Members of the Orthodox Jewish community are using ‘bespoke legal advice’ in a bid to get round Covid restrictions on weddings, a lawyer has claimed.
Human rights barrister Adam Wagner said couples were being offered advice suggesting ‘any number of people’ can attend celebrations if they have a ‘prayer element’ – something he criticised.
The claims, which come amid the publication of a study into an unnamed
The event took place at a school in the north London area of Stamford Hill – which is part of a large strictly Orthodox Jewish community.
Under current lockdown rules, weddings are banned unless there is an ‘exceptional circumstance’, with such events limited to a maximum of six people.
However Government guidance on communal worship says limits on the number of people should be decided on ‘the basis of capacity’.
Mr Wagner, who is himself Jewish and has recently been reviewing Covid rules on social media, told
The claims come after a police raid on a 150-strong Jewish wedding celebration last month. The event took place at a school in the north London area of Stamford Hill – which is part of a large strictly Orthodox Jewish community. Pictured left and right: Police carry out the raid
Human rights barrister Adam Wagner said couples were being offered advice suggesting ‘any number of people’ can attend celebrations if they have a ‘prayer element’.
He said: ‘It was inaccurate, in quite some significant ways. It hit the wrong tone, it was really about getting around the rules, rather than keeping to the rules because of the dangers of the virus.’
What are the rules on having a wedding during lockdown?
Under lockdown rules introduced on January 4, weddings are banned in England.
However, you can hold a wedding in ‘exceptional circumstances’.
The Government included the example of a seriously ill partner who is not expected to recover as one example.
Another example of an exceptional circumstance included those undergoing ‘debilitating treatment or life-changing surgery’.
However, even these weddings are limited to just six people.
The Government still advises people to stay local where possible, but says people can travel outside their area to attended permitted weddings.
People can also leave the country to attend a wedding, though they do face the normal travel restrictions for the country they are returning from.
However Mr Wagner says the advice has been changing after incidents of large gathering were reported in the media.
He added: ‘The latest advice I’ve seen in the last few days is much better and I think the media attention has told on the individuals who are responsible for it.’
One case which received particular attention was a police raid on a lockdown-breaking wedding of 150 people at a Jewish girls’ school last month.
The guests were found packed inside Yesodey Hatorah Girls’ Senior School in Stamford Hill, north London.
The centre was being used as a coronavirus testing centre, while the school’s principal, Rabbi Avrohom Pinter, had died 10 months earlier of Covid-19.
Police said the organiser faced a £10,000 penalty. Five others faced £200 fines after officers busted the address following a tip-off.
The incident sparked wide-spread condemnation from leaders in the Jewish community, including Chief Rabbi Mirvis, who tweeted last month: ‘At a time when we are all making such great sacrifices, it amounts to a brazen abrogation of the responsibility to protect life and such illegal behaviour is abhorred by the overwhelming majority of the Jewish community.’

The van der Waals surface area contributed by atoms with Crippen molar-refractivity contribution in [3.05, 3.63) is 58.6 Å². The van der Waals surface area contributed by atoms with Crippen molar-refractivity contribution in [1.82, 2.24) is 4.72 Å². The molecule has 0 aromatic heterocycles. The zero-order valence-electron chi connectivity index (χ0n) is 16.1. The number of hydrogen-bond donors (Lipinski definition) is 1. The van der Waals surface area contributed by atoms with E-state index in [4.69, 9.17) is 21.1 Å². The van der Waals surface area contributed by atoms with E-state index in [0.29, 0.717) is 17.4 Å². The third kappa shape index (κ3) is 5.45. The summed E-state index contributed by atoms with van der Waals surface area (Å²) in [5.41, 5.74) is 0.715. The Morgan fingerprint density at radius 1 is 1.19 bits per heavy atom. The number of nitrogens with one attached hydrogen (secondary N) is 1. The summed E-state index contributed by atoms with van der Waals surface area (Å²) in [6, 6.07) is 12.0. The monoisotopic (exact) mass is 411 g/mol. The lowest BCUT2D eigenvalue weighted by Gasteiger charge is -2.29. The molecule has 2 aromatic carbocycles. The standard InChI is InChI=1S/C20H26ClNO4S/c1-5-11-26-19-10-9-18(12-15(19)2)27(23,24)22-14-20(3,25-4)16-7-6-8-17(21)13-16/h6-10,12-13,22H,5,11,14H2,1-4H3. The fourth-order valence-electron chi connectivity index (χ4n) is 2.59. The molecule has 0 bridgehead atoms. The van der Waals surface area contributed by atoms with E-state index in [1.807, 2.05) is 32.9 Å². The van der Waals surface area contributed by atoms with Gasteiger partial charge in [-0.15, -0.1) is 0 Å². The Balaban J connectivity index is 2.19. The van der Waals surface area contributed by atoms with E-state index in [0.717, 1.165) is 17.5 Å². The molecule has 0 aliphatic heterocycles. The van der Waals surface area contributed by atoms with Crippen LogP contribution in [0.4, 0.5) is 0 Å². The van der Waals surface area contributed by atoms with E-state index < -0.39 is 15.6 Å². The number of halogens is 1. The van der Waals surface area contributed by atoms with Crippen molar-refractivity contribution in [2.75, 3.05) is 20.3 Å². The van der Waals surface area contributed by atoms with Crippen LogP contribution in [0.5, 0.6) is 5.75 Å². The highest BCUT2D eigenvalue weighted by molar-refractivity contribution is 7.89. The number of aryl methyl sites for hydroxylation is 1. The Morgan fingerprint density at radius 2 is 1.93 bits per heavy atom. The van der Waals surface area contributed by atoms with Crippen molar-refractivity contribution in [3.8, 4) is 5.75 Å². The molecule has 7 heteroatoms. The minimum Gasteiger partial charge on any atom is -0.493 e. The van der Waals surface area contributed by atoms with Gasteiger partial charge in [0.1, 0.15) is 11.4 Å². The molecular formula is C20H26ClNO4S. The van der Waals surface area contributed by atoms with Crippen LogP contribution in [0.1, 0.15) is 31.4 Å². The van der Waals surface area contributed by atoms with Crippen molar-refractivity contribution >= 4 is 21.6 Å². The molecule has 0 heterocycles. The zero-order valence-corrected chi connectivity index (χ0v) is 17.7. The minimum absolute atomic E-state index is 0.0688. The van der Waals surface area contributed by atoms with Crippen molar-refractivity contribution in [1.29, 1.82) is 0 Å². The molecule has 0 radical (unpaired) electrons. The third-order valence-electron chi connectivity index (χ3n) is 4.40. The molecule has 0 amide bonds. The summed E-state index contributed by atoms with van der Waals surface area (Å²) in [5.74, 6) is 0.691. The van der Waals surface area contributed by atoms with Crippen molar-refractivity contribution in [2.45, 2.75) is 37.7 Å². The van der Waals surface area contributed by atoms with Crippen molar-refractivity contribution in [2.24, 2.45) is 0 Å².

Marie van der Zyl, president of the Board of Deputies of British Jews, said the breach ‘goes against Jewish teaching that preserving life is of the highest value’.
‘The reckless and dangerous behaviour of those behind this event does not represent the attitude of the vast majority of British Jews, including from within the Strictly Orthodox community, who are fully aware of the terrible toll of this pandemic.
Meanwhile, the BBC also obtained video from another wedding in Stamford Hill, also believed to be last month.
The video shows a large group of people dancing at a wedding while standing in a circle.
Rabbi Herschel Gluck OBE, who is president of Shomrim in Stamford Hill, chairman of the Arab-Jewish Forum and chairman and founder of the Muslim-Jewish Forum, told the BBC weddings should ‘not go on under these circumstances’.
Meanwhile, Michael Marks, from the London School of Hygiene and Tropical Medicine, said he had recently studied a number of Covid infection in an unnamed orthodox London community.
He said he found the Covid rate to be up to five times higher than the London average at the time.
But he said this was likely down to the increased chance of households in the ultra-Orthodox community having inter-generational living arrangements.
He told the BBC: ‘In the UK the immediate average household size is just over two people, whereas in this community it’s more like seven or eight people.
‘Do I think people in this community have broken the rules, yes, because lots of people all over the UK have broken the rules. ‘
When asked for a comment on the Stamford Hill wedding claims, the Met Police referred to its general advice on illegal large gatherings.
Speaking after the Government announced it would be giving police powers to hand-out £800 fines for those attending large parties, as well as the £10,000 maximum fines for organisers, Commander Alex Murray, the Met’s lead for Covid-19 enforcement, said: ‘If you are planning on attending an illegal gathering, party or raves you are not only taking a very serious health risk but also a much bigger financial risk.
‘I hope that these increased fines will discourage some of the events we’ve seen in recent weeks – events which are no doubt adding to the already huge pressure on our health services and potentially leading to avoidable deaths.’
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